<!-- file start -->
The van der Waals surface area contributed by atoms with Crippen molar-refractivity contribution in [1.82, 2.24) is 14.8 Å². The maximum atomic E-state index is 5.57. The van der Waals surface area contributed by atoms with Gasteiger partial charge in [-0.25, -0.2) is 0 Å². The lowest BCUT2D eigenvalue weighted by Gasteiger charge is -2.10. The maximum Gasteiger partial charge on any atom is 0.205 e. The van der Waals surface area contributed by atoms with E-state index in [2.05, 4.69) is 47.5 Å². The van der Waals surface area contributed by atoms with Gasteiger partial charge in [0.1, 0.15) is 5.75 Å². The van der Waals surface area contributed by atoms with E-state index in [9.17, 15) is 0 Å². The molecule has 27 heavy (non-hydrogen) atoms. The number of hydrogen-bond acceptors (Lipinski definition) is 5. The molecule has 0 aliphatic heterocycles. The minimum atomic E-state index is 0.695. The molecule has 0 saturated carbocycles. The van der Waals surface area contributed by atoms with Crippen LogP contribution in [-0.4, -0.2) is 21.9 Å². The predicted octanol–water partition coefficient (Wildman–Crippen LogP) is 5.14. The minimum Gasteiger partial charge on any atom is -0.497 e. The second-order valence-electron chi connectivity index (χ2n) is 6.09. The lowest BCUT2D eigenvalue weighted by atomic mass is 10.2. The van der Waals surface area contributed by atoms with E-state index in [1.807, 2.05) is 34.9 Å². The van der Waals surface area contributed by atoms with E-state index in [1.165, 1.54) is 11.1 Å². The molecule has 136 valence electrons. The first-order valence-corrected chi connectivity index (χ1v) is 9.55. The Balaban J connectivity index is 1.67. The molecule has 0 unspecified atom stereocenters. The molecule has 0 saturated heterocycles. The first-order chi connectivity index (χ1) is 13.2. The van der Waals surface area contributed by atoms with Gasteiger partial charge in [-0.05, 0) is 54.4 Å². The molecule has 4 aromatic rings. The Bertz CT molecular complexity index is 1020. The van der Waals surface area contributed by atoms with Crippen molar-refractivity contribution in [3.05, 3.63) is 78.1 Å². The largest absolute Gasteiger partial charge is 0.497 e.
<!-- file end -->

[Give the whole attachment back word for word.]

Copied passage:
The van der Waals surface area contributed by atoms with Crippen molar-refractivity contribution in [1.82, 2.24) is 14.8 Å². The maximum atomic E-state index is 5.57. The van der Waals surface area contributed by atoms with Gasteiger partial charge in [-0.25, -0.2) is 0 Å². The lowest BCUT2D eigenvalue weighted by Gasteiger charge is -2.10. The maximum Gasteiger partial charge on any atom is 0.205 e. The van der Waals surface area contributed by atoms with E-state index in [2.05, 4.69) is 47.5 Å². The van der Waals surface area contributed by atoms with Gasteiger partial charge in [0.1, 0.15) is 5.75 Å². The van der Waals surface area contributed by atoms with E-state index in [9.17, 15) is 0 Å². The molecule has 27 heavy (non-hydrogen) atoms. The number of hydrogen-bond acceptors (Lipinski definition) is 5. The molecule has 0 aliphatic heterocycles. The minimum atomic E-state index is 0.695. The molecule has 0 saturated carbocycles. The van der Waals surface area contributed by atoms with Crippen LogP contribution in [-0.4, -0.2) is 21.9 Å². The predicted octanol–water partition coefficient (Wildman–Crippen LogP) is 5.14. The minimum Gasteiger partial charge on any atom is -0.497 e. The second-order valence-electron chi connectivity index (χ2n) is 6.09. The lowest BCUT2D eigenvalue weighted by atomic mass is 10.2. The van der Waals surface area contributed by atoms with E-state index in [1.807, 2.05) is 34.9 Å². The van der Waals surface area contributed by atoms with E-state index in [1.165, 1.54) is 11.1 Å². The molecule has 136 valence electrons. The first-order valence-corrected chi connectivity index (χ1v) is 9.55. The Balaban J connectivity index is 1.67. The molecule has 0 unspecified atom stereocenters. The molecule has 0 saturated heterocycles. The first-order chi connectivity index (χ1) is 13.2. The van der Waals surface area contributed by atoms with Gasteiger partial charge in [-0.05, 0) is 54.4 Å². The molecule has 4 aromatic rings. The Bertz CT molecular complexity index is 1020. The van der Waals surface area contributed by atoms with Crippen molar-refractivity contribution in [3.05, 3.63) is 78.1 Å². The largest absolute Gasteiger partial charge is 0.497 e.